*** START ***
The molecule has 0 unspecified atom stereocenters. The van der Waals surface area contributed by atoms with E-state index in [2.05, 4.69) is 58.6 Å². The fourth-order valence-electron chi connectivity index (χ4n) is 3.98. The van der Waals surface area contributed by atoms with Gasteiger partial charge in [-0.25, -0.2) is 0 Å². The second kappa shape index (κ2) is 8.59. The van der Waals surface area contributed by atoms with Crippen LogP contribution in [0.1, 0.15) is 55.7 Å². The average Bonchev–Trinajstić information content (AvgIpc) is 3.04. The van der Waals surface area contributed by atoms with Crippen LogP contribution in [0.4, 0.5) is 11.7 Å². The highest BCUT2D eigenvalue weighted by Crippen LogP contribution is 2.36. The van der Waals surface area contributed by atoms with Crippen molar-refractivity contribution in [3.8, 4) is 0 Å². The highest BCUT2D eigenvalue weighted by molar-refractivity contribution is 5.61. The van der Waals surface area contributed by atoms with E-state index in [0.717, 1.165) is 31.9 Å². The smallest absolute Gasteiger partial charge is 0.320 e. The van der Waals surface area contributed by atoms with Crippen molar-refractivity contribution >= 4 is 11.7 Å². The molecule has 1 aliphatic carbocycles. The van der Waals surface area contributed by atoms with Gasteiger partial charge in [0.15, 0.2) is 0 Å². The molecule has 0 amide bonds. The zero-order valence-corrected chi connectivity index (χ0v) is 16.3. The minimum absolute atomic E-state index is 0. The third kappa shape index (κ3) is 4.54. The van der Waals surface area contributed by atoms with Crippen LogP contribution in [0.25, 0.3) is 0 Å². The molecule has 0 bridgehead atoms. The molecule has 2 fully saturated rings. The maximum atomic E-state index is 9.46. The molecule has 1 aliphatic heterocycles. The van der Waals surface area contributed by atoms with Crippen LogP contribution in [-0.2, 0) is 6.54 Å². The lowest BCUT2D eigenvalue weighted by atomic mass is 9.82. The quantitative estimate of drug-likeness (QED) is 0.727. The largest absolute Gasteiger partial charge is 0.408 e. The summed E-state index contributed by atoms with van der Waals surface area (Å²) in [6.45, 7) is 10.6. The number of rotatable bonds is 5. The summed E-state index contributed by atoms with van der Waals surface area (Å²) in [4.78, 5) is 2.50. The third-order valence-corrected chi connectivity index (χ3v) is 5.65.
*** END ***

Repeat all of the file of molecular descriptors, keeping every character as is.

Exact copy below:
The molecule has 0 unspecified atom stereocenters. The van der Waals surface area contributed by atoms with E-state index in [2.05, 4.69) is 58.6 Å². The fourth-order valence-electron chi connectivity index (χ4n) is 3.98. The van der Waals surface area contributed by atoms with Gasteiger partial charge in [-0.25, -0.2) is 0 Å². The second kappa shape index (κ2) is 8.59. The van der Waals surface area contributed by atoms with Crippen LogP contribution in [0.1, 0.15) is 55.7 Å². The average Bonchev–Trinajstić information content (AvgIpc) is 3.04. The van der Waals surface area contributed by atoms with Crippen LogP contribution in [0.4, 0.5) is 11.7 Å². The highest BCUT2D eigenvalue weighted by Crippen LogP contribution is 2.36. The van der Waals surface area contributed by atoms with Crippen molar-refractivity contribution in [3.8, 4) is 0 Å². The highest BCUT2D eigenvalue weighted by molar-refractivity contribution is 5.61. The van der Waals surface area contributed by atoms with E-state index in [0.717, 1.165) is 31.9 Å². The smallest absolute Gasteiger partial charge is 0.320 e. The van der Waals surface area contributed by atoms with Crippen molar-refractivity contribution >= 4 is 11.7 Å². The molecule has 1 aliphatic carbocycles. The van der Waals surface area contributed by atoms with Gasteiger partial charge in [0.15, 0.2) is 0 Å². The molecule has 0 amide bonds. The zero-order valence-corrected chi connectivity index (χ0v) is 16.3. The minimum absolute atomic E-state index is 0. The third kappa shape index (κ3) is 4.54. The van der Waals surface area contributed by atoms with Crippen LogP contribution in [0.25, 0.3) is 0 Å². The molecule has 0 bridgehead atoms. The molecule has 2 fully saturated rings. The maximum atomic E-state index is 9.46. The molecule has 1 aliphatic heterocycles. The van der Waals surface area contributed by atoms with Crippen LogP contribution in [-0.2, 0) is 6.54 Å². The lowest BCUT2D eigenvalue weighted by atomic mass is 9.82. The quantitative estimate of drug-likeness (QED) is 0.727. The largest absolute Gasteiger partial charge is 0.408 e. The summed E-state index contributed by atoms with van der Waals surface area (Å²) in [6.45, 7) is 10.6. The number of rotatable bonds is 5. The summed E-state index contributed by atoms with van der Waals surface area (Å²) in [4.78, 5) is 2.50. The third-order valence-corrected chi connectivity index (χ3v) is 5.65.